The Isaiah passage is accusing Israel of being a people of champagne talk and kool-aid action. They are observing all the religious rituals but they are not behaving differently in their lives outside the temple. They are participating in the rituals, following the rules, and yet outside of their observances they are cheating people in business, neglecting their care of the poor and looking away when they see injustice. Because of this, God has allowed them to go into captivity and be separated from their land and their homes. And the people are shocked by this. They can’t believe that they could do all the right things and still get in trouble. God goes so far to say that their prayers don’t get further than the ceiling because the disconnect between their words and their practices is so profound. The issue is, their exercising of spiritual practices was completely external, not at all part of a true spiritual practice. The external observances are supposed to be an outward expression of a inward transformation.
In Matthew 6, the Sermon on the Mount, Jesus’ teachings on fasting flow right out of a discussion on prayer and financial giving. They all three have something in common – secrecy. How many times have you heard “OMG – i’m doing this juice fast and I’m STARVING.” Fine, it’s not really for spiritual purposes. But how many times have we (myself included) said, “OMG – I’ve given up _______ for Lent and I’m DYING for it!” Kinda the same thing. I feel I can say this because, I don’t know if you’ve noticed, but I can be a bit of a drama queen. Whenever we’re engaging in a spiritual practice with the end goal of true spiritual transformation, the results should be seen in our actions: the combination of faith and works. We are most like Jesus when we serve, but the energy, passion and desire for service should come from inside us, when we are truly on a path of pursuing God in our everyday lives.
I liken this to Tebowing. I am a big fan of football, but not a fan of Tim Tebow’s public displays of his faith. I’m sure he’s a nice guy, and all the anecdotal evidence I’ve read says that he’s really a great guy in real life. His stock went way up to me when he declined an invitation to go on a date with Kim Kardashian. However, the whole Tebowing thing- not a fan. I have yet to see him do his move when the Broncos lose. If he were to do that after he got sacked or after they missed a field goal, I’d be all for it. But it’s bad theology to only be open about praising God when things go well, and it’s not very Sermon on the Mount to make such public displays of your personal practices.
Another thing I notice about this passage is the way Jesus opens the conversation – “when you fast.” There’s an assumption that there will be fasting. However, it’s not a command. Because of the context of this passage, I think Jesus is telling us that prayer, fasting and generosity are all part of a healthy spiritual practice.
I can only think of one time when I’ve fasted based on a spiritual practice and it was only half a day. This was many years ago when I worked at my grad school’s library. I very distinctly heard God tell me not to pack a lunch that day because food would be provided for me. Lest you think I belong on a 24-hour Christian Network, I hasten to add that this isn’t something that happens often. But I have also learned that when God goes to the trouble to say something so directly, it’s best not to question and just go with it. I didn’t say anything, didn’t pack any food, just went to work. I started to get hungry, just kept going, drank water, etc. Around 1ish I begin to think this was crazy, and that I was imagining it and I was just going to grab something before the cafe closed, when one of the students came to my desk and said, here’s the rest of my lunch – some fruit and yogurt. I’m not hungry anymore so you can have it. I never told her what was going on, before or after she gave me her food, but I always go back to that experience to remind myself that God has always taken care of me, even in the most mundane of circumstances.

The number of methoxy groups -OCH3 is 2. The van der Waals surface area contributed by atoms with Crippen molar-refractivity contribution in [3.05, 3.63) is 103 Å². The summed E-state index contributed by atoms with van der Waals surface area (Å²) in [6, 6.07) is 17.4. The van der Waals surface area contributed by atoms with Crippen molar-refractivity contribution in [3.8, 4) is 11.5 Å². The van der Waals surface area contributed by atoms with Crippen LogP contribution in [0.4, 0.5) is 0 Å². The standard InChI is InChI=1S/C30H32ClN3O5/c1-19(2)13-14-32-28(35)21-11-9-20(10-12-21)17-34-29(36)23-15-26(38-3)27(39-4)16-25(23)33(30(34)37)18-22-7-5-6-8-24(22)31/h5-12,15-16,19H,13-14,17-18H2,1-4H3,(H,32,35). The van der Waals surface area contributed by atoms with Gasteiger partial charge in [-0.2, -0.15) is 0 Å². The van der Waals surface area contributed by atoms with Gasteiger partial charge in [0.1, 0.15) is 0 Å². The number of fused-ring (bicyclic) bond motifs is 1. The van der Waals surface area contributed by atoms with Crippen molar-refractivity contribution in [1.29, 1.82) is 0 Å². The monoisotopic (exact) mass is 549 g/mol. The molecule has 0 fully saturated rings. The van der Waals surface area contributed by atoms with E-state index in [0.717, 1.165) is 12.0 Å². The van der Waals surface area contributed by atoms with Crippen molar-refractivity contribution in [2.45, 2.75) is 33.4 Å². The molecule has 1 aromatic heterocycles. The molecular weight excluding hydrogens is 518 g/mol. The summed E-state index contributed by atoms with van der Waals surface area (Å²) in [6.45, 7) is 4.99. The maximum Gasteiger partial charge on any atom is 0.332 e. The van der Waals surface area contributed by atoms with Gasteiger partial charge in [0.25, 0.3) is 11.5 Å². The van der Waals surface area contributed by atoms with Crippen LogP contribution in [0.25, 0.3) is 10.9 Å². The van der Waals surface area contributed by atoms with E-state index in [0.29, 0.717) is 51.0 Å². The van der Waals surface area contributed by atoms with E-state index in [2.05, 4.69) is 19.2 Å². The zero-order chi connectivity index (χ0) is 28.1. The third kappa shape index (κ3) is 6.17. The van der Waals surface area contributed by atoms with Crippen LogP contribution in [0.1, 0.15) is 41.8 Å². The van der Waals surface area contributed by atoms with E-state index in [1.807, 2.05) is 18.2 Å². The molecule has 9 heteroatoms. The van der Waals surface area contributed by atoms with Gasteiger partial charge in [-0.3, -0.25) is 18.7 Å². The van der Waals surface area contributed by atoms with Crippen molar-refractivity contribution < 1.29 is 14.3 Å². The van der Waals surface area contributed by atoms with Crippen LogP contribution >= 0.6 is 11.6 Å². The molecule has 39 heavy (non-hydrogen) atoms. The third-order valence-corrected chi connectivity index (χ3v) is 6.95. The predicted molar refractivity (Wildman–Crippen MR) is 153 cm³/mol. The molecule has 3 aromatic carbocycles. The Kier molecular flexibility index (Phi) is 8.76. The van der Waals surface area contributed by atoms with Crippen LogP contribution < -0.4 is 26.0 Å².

Another popular trend in the food industry, and something we all love is “comfort food”. What is your go-to comfort food? I like to make things my mom made. Last week I did a chicken/broccoli/curry thing she used to do and the week before it was liver & onions with mashed potatoes. I love liver & onions. Food just makes us feel better and I think that’s normal. However, any time anything that’s not God, becomes your consistent go-to comforter,it can get in the way of a genuine connection to God. Jesus tells us to seek first God’s kingdom and God’s righteousness and all these things will be added. Things that we use to comfort us are not always food. Are there things in which you find security that you use to center yourself?
Fasting doesn’t have to be from food. Fasting is about removing obstacles that keep us from connecting to God and acknowledging our dependence on God’s protection and provision. We started our Lenten discussion with Moses’ removal of his shoes as something that aren’t bad in an of themselves but were, at that moment, blocking his full experience of God. I’d like to challenge you to spend some time this week thinking about things that might come between you and your full experience of God and maybe think about a fast from them. See what the difference is in your relationship to your families, co-workers and friends. Open yourself to the possibilities of how much bigger God can be in your everyday lives and see what a difference it can make.